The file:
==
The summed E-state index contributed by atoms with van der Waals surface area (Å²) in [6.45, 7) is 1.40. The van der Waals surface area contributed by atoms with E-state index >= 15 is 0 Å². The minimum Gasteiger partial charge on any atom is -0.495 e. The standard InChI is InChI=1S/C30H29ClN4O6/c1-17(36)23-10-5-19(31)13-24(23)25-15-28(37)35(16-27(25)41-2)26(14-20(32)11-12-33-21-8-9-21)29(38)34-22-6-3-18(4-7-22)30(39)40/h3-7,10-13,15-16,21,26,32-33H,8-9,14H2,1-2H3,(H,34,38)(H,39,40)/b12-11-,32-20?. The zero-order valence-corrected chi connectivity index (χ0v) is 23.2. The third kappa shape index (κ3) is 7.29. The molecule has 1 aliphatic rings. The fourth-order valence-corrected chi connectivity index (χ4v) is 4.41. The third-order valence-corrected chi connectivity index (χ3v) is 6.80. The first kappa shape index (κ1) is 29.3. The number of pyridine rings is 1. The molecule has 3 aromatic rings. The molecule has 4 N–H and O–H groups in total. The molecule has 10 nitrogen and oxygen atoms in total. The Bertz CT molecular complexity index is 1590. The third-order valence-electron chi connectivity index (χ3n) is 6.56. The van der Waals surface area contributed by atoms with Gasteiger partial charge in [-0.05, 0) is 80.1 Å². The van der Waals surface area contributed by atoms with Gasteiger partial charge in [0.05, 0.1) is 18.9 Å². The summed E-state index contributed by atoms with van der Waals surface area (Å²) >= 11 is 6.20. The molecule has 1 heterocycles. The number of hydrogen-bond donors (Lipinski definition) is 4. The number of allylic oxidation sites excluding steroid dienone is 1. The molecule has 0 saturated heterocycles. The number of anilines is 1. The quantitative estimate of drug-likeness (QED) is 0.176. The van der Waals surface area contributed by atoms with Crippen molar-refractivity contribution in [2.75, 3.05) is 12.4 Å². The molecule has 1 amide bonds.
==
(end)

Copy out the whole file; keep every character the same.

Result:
The summed E-state index contributed by atoms with van der Waals surface area (Å²) in [6.45, 7) is 1.40. The van der Waals surface area contributed by atoms with E-state index >= 15 is 0 Å². The minimum Gasteiger partial charge on any atom is -0.495 e. The standard InChI is InChI=1S/C30H29ClN4O6/c1-17(36)23-10-5-19(31)13-24(23)25-15-28(37)35(16-27(25)41-2)26(14-20(32)11-12-33-21-8-9-21)29(38)34-22-6-3-18(4-7-22)30(39)40/h3-7,10-13,15-16,21,26,32-33H,8-9,14H2,1-2H3,(H,34,38)(H,39,40)/b12-11-,32-20?. The zero-order valence-corrected chi connectivity index (χ0v) is 23.2. The third kappa shape index (κ3) is 7.29. The molecule has 1 aliphatic rings. The fourth-order valence-corrected chi connectivity index (χ4v) is 4.41. The third-order valence-corrected chi connectivity index (χ3v) is 6.80. The first kappa shape index (κ1) is 29.3. The number of pyridine rings is 1. The molecule has 3 aromatic rings. The molecule has 4 N–H and O–H groups in total. The molecule has 10 nitrogen and oxygen atoms in total. The Bertz CT molecular complexity index is 1590. The third-order valence-electron chi connectivity index (χ3n) is 6.56. The van der Waals surface area contributed by atoms with Gasteiger partial charge in [-0.05, 0) is 80.1 Å². The van der Waals surface area contributed by atoms with Gasteiger partial charge in [0.05, 0.1) is 18.9 Å². The summed E-state index contributed by atoms with van der Waals surface area (Å²) >= 11 is 6.20. The molecule has 1 heterocycles. The number of hydrogen-bond donors (Lipinski definition) is 4. The number of allylic oxidation sites excluding steroid dienone is 1. The molecule has 0 saturated heterocycles. The number of anilines is 1. The quantitative estimate of drug-likeness (QED) is 0.176. The van der Waals surface area contributed by atoms with Crippen molar-refractivity contribution in [2.75, 3.05) is 12.4 Å². The molecule has 1 amide bonds.